“My name is Nee,” says the chap in shorts stood before me. “Just like the knee.” Nee then launches said knee into the punchbag beside us to demonstrate his point. This is my first-ever Muay Thai training session and I’ve been thrown in at the deep end. Nee, a former professional fighter, now runs the kickboxing school at the Anantara Layan in Phuket and he doesn’t pull his punches. After a short demo, we enter the ring for a series of high-intensity bursts of kicking, elbowing and, of course, kneeing, with the shortest of breaks between bouts. It’s brutal stuff and forty minutes later, I’m in pieces. I’ve done my fair share of boot camps and this is up there with the hardest – and most satisfying. Learning a new sport with a real expert in the country in which it was invented is a unique privilege and it’s just one of the ways this hotel is taking the wellness tourism model forwards.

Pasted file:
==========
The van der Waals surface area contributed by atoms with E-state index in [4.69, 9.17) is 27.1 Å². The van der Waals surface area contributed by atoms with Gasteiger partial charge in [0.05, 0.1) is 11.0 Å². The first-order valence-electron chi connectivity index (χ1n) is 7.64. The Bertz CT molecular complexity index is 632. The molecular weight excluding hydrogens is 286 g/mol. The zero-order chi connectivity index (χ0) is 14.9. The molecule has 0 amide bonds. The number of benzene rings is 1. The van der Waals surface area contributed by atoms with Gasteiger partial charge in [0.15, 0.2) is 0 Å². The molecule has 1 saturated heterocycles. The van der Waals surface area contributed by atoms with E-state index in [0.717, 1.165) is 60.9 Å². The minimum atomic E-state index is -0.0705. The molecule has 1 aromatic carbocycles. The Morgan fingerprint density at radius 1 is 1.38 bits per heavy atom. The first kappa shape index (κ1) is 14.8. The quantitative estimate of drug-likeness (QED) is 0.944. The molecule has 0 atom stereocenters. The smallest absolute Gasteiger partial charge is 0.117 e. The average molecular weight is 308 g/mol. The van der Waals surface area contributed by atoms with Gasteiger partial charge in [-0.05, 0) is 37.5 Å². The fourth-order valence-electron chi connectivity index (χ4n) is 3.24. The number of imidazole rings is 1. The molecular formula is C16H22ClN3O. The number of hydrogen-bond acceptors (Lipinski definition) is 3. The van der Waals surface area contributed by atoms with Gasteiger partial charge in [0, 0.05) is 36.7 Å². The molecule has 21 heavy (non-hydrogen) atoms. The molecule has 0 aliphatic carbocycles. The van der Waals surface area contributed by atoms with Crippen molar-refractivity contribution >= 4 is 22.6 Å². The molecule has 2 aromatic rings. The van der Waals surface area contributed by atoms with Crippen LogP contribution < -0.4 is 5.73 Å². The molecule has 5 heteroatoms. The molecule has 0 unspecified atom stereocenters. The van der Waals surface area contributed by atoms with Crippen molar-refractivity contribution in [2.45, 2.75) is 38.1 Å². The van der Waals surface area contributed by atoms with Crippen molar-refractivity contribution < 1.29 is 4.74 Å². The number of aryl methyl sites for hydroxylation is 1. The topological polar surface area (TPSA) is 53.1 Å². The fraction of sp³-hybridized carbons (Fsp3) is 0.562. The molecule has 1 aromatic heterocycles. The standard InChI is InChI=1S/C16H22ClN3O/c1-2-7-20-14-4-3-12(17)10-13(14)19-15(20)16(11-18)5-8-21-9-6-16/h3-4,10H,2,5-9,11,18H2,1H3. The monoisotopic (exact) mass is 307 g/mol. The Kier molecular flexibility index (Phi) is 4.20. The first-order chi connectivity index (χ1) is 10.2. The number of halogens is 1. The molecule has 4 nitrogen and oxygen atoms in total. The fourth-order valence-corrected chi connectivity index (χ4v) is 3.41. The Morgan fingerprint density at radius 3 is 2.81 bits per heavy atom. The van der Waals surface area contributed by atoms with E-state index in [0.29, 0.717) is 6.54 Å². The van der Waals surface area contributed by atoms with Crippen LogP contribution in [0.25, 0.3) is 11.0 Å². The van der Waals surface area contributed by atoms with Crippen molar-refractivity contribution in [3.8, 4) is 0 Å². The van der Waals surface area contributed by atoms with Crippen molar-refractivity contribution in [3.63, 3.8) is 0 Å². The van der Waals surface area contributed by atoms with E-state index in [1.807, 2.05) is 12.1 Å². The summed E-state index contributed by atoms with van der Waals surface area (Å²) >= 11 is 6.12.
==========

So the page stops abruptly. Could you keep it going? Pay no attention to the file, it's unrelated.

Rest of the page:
A day here could start with a TRX weight-training session, before a spot of tai chi and stand-up paddleboarding off the private beach. Then to the sensational spa in the afternoon. It’s not what you’d expect in these parts. In recent years, Phuket has made a name for itself as a wellness hotspot, but that mostly means spa time in one of the many five-star resorts here. The Layan takes it so much further, combining its natural assets with authentic experiences like Thai Hermit yoga, a version of the stretching ritual that includes traditional Thai dance moves. So picture this scene: after waking in your Residence, one of the super-luxe villas that overlook the resort, you venture to your private deck beside the infinity pool for a yoga session as the morning chorus begins. The Andaman Sea is sparkling in the distance and you’re feeling energised and entirely at one with your surrounds as your butler prepares you a healthy breakfast. This, you think, is what wellness looks like in 2019. anantara.com